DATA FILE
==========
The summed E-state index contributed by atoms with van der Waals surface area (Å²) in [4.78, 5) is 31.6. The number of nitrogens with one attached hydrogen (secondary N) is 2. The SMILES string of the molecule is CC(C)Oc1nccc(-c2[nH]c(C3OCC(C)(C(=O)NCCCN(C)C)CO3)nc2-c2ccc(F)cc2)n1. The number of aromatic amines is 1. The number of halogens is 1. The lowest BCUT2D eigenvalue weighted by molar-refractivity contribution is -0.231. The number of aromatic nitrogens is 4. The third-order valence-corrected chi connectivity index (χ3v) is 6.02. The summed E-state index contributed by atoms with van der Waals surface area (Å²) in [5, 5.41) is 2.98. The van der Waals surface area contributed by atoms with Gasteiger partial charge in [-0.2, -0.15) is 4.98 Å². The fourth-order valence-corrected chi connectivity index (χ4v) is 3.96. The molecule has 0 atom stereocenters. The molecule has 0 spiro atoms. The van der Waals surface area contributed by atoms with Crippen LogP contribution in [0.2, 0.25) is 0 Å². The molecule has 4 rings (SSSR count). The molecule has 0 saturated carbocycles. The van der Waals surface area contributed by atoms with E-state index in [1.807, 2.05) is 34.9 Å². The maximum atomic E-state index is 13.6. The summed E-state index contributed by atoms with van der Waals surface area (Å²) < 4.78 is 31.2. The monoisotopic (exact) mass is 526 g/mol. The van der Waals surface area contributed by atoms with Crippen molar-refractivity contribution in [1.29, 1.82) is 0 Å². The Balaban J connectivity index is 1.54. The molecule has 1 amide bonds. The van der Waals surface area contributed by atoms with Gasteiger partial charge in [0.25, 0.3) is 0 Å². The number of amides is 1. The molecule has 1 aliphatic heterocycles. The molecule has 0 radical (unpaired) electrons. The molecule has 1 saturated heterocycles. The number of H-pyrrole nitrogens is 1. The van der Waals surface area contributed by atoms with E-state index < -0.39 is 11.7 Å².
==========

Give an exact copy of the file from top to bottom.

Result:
The summed E-state index contributed by atoms with van der Waals surface area (Å²) in [4.78, 5) is 31.6. The number of nitrogens with one attached hydrogen (secondary N) is 2. The SMILES string of the molecule is CC(C)Oc1nccc(-c2[nH]c(C3OCC(C)(C(=O)NCCCN(C)C)CO3)nc2-c2ccc(F)cc2)n1. The number of aromatic amines is 1. The number of halogens is 1. The lowest BCUT2D eigenvalue weighted by molar-refractivity contribution is -0.231. The number of aromatic nitrogens is 4. The third-order valence-corrected chi connectivity index (χ3v) is 6.02. The summed E-state index contributed by atoms with van der Waals surface area (Å²) in [5, 5.41) is 2.98. The van der Waals surface area contributed by atoms with Gasteiger partial charge in [-0.2, -0.15) is 4.98 Å². The fourth-order valence-corrected chi connectivity index (χ4v) is 3.96. The molecule has 0 atom stereocenters. The molecule has 0 spiro atoms. The van der Waals surface area contributed by atoms with Crippen LogP contribution in [0.2, 0.25) is 0 Å². The molecule has 4 rings (SSSR count). The molecule has 0 saturated carbocycles. The van der Waals surface area contributed by atoms with E-state index in [1.807, 2.05) is 34.9 Å². The maximum atomic E-state index is 13.6. The summed E-state index contributed by atoms with van der Waals surface area (Å²) < 4.78 is 31.2. The monoisotopic (exact) mass is 526 g/mol. The van der Waals surface area contributed by atoms with Crippen molar-refractivity contribution in [1.29, 1.82) is 0 Å². The Balaban J connectivity index is 1.54. The molecule has 1 amide bonds. The van der Waals surface area contributed by atoms with Gasteiger partial charge in [0.25, 0.3) is 0 Å². The number of amides is 1. The molecule has 1 aliphatic heterocycles. The molecule has 0 radical (unpaired) electrons. The molecule has 1 saturated heterocycles. The number of H-pyrrole nitrogens is 1. The van der Waals surface area contributed by atoms with E-state index < -0.39 is 11.7 Å².